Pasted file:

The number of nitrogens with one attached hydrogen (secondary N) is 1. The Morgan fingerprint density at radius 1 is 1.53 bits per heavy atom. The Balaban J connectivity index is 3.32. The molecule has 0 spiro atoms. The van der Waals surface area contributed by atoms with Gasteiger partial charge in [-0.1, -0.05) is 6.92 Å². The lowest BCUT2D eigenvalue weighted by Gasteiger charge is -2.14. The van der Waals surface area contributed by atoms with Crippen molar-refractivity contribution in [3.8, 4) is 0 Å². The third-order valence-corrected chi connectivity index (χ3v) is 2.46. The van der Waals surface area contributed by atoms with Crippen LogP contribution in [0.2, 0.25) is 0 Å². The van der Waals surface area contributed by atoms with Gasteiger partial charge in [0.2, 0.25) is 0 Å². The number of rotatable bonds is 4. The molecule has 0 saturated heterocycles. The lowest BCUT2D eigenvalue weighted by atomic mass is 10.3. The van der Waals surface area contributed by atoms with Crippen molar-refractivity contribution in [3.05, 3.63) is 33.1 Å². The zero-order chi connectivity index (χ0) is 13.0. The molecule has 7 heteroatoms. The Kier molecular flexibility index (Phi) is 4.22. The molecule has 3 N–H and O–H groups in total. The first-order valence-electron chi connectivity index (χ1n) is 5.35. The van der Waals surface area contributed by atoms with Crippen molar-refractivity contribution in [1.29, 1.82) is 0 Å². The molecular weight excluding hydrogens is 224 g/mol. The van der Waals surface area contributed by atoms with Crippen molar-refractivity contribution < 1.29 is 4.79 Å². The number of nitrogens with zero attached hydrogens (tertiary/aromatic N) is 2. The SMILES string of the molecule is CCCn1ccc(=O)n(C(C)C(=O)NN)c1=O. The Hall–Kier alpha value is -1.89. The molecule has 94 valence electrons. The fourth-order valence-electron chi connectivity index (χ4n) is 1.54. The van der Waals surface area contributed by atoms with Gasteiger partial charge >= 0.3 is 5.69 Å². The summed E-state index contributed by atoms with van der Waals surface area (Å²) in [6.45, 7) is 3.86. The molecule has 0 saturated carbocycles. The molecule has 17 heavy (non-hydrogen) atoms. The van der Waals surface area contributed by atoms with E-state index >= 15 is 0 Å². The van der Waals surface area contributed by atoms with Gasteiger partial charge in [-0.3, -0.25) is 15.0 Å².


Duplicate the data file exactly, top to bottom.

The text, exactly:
The number of nitrogens with one attached hydrogen (secondary N) is 1. The Morgan fingerprint density at radius 1 is 1.53 bits per heavy atom. The Balaban J connectivity index is 3.32. The molecule has 0 spiro atoms. The van der Waals surface area contributed by atoms with Gasteiger partial charge in [-0.1, -0.05) is 6.92 Å². The lowest BCUT2D eigenvalue weighted by Gasteiger charge is -2.14. The van der Waals surface area contributed by atoms with Crippen molar-refractivity contribution in [3.8, 4) is 0 Å². The third-order valence-corrected chi connectivity index (χ3v) is 2.46. The van der Waals surface area contributed by atoms with Crippen LogP contribution in [0.2, 0.25) is 0 Å². The van der Waals surface area contributed by atoms with Gasteiger partial charge in [0.2, 0.25) is 0 Å². The number of rotatable bonds is 4. The molecule has 0 saturated heterocycles. The lowest BCUT2D eigenvalue weighted by atomic mass is 10.3. The van der Waals surface area contributed by atoms with Crippen molar-refractivity contribution in [3.05, 3.63) is 33.1 Å². The zero-order chi connectivity index (χ0) is 13.0. The molecule has 7 heteroatoms. The Kier molecular flexibility index (Phi) is 4.22. The molecule has 3 N–H and O–H groups in total. The first-order valence-electron chi connectivity index (χ1n) is 5.35. The van der Waals surface area contributed by atoms with Crippen molar-refractivity contribution in [1.29, 1.82) is 0 Å². The molecular weight excluding hydrogens is 224 g/mol. The van der Waals surface area contributed by atoms with Crippen molar-refractivity contribution < 1.29 is 4.79 Å². The number of nitrogens with zero attached hydrogens (tertiary/aromatic N) is 2. The SMILES string of the molecule is CCCn1ccc(=O)n(C(C)C(=O)NN)c1=O. The Hall–Kier alpha value is -1.89. The molecule has 94 valence electrons. The fourth-order valence-electron chi connectivity index (χ4n) is 1.54. The van der Waals surface area contributed by atoms with Gasteiger partial charge >= 0.3 is 5.69 Å². The summed E-state index contributed by atoms with van der Waals surface area (Å²) in [6.45, 7) is 3.86. The molecule has 0 saturated carbocycles. The molecule has 17 heavy (non-hydrogen) atoms. The van der Waals surface area contributed by atoms with E-state index >= 15 is 0 Å². The van der Waals surface area contributed by atoms with Gasteiger partial charge in [-0.3, -0.25) is 15.0 Å².